Since the El Paso shooting, many leftists have been demagoguing about the rise of white nationalism in the United States. While I personally condemn all hateful and violent political ideologies, I believe the extent to which white nationalism exists should be discussed from an objective lens.
According to FBI statistics, race was reported for 6370 known hate crime offenders in 2017, the most recent year statistics are available. Of the 6370 hate crime offenders, 50.7% were white, 21.3% were black, 7.5% were multiracial, 0.8% were American Indian, 0.7% were Asian, and 19.1% were unknown. Approximately 9% were either Hispanic or Latino of any race.
Although white Americans commit just over half of all reported hate crimes in the United States, that figure does not take into account the fact that white Americans comprise 76.5% of the U.S. population (60.4% non-Hispanic white), according to U.S. Census statistics. That same year, black Americans comprised 13.4% of the population, while Asians were 5.9% of the population. Hispanics and Latinos made up 18.3% of the total U.S. population.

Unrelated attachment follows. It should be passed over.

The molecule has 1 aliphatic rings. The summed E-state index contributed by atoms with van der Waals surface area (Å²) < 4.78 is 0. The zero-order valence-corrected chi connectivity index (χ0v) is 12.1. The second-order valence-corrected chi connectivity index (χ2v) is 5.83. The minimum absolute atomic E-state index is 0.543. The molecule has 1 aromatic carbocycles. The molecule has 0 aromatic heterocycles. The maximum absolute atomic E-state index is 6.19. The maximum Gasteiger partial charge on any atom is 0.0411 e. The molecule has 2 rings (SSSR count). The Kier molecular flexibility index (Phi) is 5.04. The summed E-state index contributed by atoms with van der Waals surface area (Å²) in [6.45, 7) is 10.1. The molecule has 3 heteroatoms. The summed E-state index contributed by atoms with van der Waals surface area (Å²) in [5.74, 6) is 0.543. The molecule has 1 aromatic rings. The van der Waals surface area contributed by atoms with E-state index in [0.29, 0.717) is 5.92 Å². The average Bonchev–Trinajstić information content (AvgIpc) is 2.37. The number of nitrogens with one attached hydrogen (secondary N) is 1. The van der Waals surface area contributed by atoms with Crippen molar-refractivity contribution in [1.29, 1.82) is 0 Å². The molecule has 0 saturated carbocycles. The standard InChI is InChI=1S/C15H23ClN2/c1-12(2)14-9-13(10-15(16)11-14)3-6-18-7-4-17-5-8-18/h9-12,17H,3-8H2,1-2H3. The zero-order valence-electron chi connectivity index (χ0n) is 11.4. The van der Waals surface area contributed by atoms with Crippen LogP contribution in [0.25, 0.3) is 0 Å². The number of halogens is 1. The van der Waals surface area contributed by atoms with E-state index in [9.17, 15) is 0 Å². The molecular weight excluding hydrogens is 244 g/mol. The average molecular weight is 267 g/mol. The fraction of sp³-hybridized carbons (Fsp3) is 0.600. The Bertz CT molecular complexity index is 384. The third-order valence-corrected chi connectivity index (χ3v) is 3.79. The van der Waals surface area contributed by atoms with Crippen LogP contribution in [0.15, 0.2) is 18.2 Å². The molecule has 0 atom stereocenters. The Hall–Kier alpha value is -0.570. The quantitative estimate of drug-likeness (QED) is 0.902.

These statistics suggest that whites, Latinos, and Asians all commit hate crimes at a lower rate than the overall U.S. population.
Another talking point the left uses to demonize the right is to cite the number of annual terror attacks committed by white nationalists and right-wing extremists. In 2018, according to New America, there were 109 terror attacks committed by white nationalists. This compares to 104 terror attacks committed by radical Muslims. However, it should be noted that Muslims are just 1% of the U.S. population, while white Americans comprise about three-quarters of the population. This means that Muslims commit terror attacks at a higher rate than white Americans.
Even when examining murder rates by race, white Americans are still underrepresented, with FBI statistics suggesting that whites committed 47.1% of all murders in 2017. This figure compares to 47.3% for blacks and 12.9% for Hispanics (of any race).
In conclusion, there is no evidence to suggest that white Americans or white nationalism is the greatest threat facing the country. Instead of using race to put Americans against one other, we should be celebrating the values that unite us as a country.
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